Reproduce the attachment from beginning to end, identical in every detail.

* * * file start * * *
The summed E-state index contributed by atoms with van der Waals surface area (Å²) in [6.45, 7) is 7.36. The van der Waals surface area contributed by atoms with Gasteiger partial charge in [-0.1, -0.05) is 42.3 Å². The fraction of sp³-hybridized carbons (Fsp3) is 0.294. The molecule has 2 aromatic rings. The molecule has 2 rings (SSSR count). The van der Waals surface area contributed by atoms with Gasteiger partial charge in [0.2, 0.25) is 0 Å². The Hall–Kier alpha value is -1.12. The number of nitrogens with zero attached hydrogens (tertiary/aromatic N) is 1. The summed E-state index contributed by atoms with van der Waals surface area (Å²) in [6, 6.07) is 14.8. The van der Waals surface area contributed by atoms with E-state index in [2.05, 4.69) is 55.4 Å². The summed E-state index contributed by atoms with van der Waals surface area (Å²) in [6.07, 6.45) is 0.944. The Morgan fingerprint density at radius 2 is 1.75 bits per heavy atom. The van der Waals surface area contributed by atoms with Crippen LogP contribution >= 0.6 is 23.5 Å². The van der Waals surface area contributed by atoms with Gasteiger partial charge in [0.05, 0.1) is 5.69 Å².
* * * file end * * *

The summed E-state index contributed by atoms with van der Waals surface area (Å²) in [6.45, 7) is 7.36. The van der Waals surface area contributed by atoms with Gasteiger partial charge in [-0.1, -0.05) is 42.3 Å². The fraction of sp³-hybridized carbons (Fsp3) is 0.294. The molecule has 2 aromatic rings. The molecule has 2 rings (SSSR count). The van der Waals surface area contributed by atoms with Gasteiger partial charge in [0.2, 0.25) is 0 Å². The Hall–Kier alpha value is -1.12. The number of nitrogens with zero attached hydrogens (tertiary/aromatic N) is 1. The summed E-state index contributed by atoms with van der Waals surface area (Å²) in [6, 6.07) is 14.8. The van der Waals surface area contributed by atoms with E-state index in [2.05, 4.69) is 55.4 Å². The summed E-state index contributed by atoms with van der Waals surface area (Å²) in [6.07, 6.45) is 0.944. The Morgan fingerprint density at radius 2 is 1.75 bits per heavy atom. The van der Waals surface area contributed by atoms with Crippen LogP contribution >= 0.6 is 23.5 Å². The van der Waals surface area contributed by atoms with Gasteiger partial charge in [0.05, 0.1) is 5.69 Å².